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have grappled with before but on a smaller scale. summer on the streets of paris now, there is evidence of the past terrorist threat the plastic bags for garbage cans instead of metal because people could throw bombs in there and they would explode and the shrapnel would kill a lot of people. that was part of the parisian experience but not a current day to day threat that people feel. certainly it's an enormous crowded city and a sprawling city. many of the disaffected lower and working class immigrants are relegated to the semi slums that is an incredible source of disaffection and decent within
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paris. it's frankly a security problem for the country. >> that's also a geography that american visitors might not quite get when they go to paris. you go for the theme park and go downtown. on the periphery of paris, there these low income largely immigrant communities where people are struggling. there is a lot of energy and a lot of frustration. that sort of conflict and contrast is what we are dealing with. >> chapman bell is outside the grocery store on the east of paris. what are you seeing now? >> from the cordon where the police activity has remained quite vigilant we see the police search area that they focused on since the initial
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raid went down they are congregating at the corner of the street. i'm a block away looking at it but they seem focused on something or someone. they are shouting and staring down the street that i can't see down but it's an area they have been focusing on. they have been searching along a fenced line with flashlights and shouting quite loudly at someone or something. even though the official raid is over it seems that their police operation is far from complete. they had this area on lockdown. they are now methodically looking, but as i said this one area of focus that they have been ggsoing around since the initial raid. >> we heard shouting and we can see a live picture of them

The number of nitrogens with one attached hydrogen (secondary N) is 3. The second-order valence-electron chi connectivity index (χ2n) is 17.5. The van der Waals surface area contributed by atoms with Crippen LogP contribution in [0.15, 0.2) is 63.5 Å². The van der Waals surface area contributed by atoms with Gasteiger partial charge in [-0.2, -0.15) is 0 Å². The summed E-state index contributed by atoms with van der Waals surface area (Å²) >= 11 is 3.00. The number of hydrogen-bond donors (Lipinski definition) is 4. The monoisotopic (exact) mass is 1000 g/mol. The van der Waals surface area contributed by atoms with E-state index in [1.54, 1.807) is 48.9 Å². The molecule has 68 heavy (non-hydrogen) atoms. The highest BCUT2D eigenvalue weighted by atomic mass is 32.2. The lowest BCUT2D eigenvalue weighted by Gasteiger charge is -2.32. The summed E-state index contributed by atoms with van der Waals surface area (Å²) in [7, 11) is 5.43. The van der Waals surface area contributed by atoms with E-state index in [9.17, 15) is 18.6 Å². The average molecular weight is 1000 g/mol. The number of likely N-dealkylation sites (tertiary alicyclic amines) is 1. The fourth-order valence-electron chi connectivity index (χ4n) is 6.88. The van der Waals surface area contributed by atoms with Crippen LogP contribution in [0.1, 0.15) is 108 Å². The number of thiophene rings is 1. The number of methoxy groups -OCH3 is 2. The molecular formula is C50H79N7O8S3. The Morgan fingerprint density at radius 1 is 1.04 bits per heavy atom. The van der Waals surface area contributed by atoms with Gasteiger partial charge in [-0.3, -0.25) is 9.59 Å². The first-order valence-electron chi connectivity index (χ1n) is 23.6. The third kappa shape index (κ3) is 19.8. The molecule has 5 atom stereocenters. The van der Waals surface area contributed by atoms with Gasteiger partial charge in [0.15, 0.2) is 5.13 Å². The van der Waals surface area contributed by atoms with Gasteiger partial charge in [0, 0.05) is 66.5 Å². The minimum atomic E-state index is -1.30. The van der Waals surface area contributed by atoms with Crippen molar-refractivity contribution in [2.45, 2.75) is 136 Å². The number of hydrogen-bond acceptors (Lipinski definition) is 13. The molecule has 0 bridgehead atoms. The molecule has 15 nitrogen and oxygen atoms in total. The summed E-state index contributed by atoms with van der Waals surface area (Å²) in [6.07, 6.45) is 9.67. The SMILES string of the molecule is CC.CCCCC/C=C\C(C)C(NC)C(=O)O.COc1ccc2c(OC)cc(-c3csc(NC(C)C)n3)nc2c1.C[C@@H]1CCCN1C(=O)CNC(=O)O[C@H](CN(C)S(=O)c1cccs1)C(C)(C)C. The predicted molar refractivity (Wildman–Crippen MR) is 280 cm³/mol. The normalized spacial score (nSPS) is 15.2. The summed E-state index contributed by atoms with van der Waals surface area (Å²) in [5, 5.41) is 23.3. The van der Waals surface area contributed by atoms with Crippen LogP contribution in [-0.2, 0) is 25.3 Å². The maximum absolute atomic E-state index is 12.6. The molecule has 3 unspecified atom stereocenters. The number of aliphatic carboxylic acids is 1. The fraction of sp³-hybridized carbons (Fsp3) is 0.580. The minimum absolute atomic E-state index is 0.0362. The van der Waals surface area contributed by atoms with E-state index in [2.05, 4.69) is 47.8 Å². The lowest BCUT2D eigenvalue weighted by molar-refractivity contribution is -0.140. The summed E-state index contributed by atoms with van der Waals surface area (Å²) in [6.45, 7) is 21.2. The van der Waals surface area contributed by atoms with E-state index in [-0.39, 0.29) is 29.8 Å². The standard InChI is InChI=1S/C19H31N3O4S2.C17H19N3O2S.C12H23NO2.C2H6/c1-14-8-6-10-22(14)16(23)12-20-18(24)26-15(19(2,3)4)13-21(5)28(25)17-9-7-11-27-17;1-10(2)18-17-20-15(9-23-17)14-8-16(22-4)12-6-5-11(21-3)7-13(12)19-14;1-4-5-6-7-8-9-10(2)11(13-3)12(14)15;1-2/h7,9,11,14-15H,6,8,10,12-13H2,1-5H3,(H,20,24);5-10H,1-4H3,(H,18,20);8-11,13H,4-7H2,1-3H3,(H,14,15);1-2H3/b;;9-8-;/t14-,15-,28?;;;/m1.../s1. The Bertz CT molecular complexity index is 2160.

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congregating on that corner. clearly they would be looking for forensics and looking for any conspirators and in particular for the partner who was the man who was the suspect the gunman inside the kosher super market who authorities say was killed. nbc chief global correspondent join joins me from the vicinity of the print shop. the latest there? >> things have calmed down here a great deal. planes are now flying back into the airport. they were suspended on one double runway earlier because the print work is close to the airport and there was gunfire and a siege going on. paris's or france's political community is beginning to come together. in just over an hour's time the
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french president will give a national address on television. he said not only that france is in shock, but this is a test of the french people and he called on france to come together. he will be speaking in just over an hour. france's prime minister said france is at war and new measures will be necessary. the paris prosecutor and the woman in charge of all counter terrorist operations in paris will be giving a briefing shortly. she is the who may be able to provide the detail of the two raids. exactly what happened and upsetting casually figures we have been hearing and whether hostages have been killed and how many. the mayor of paris saying that this city is in mourning and saying that the jewish community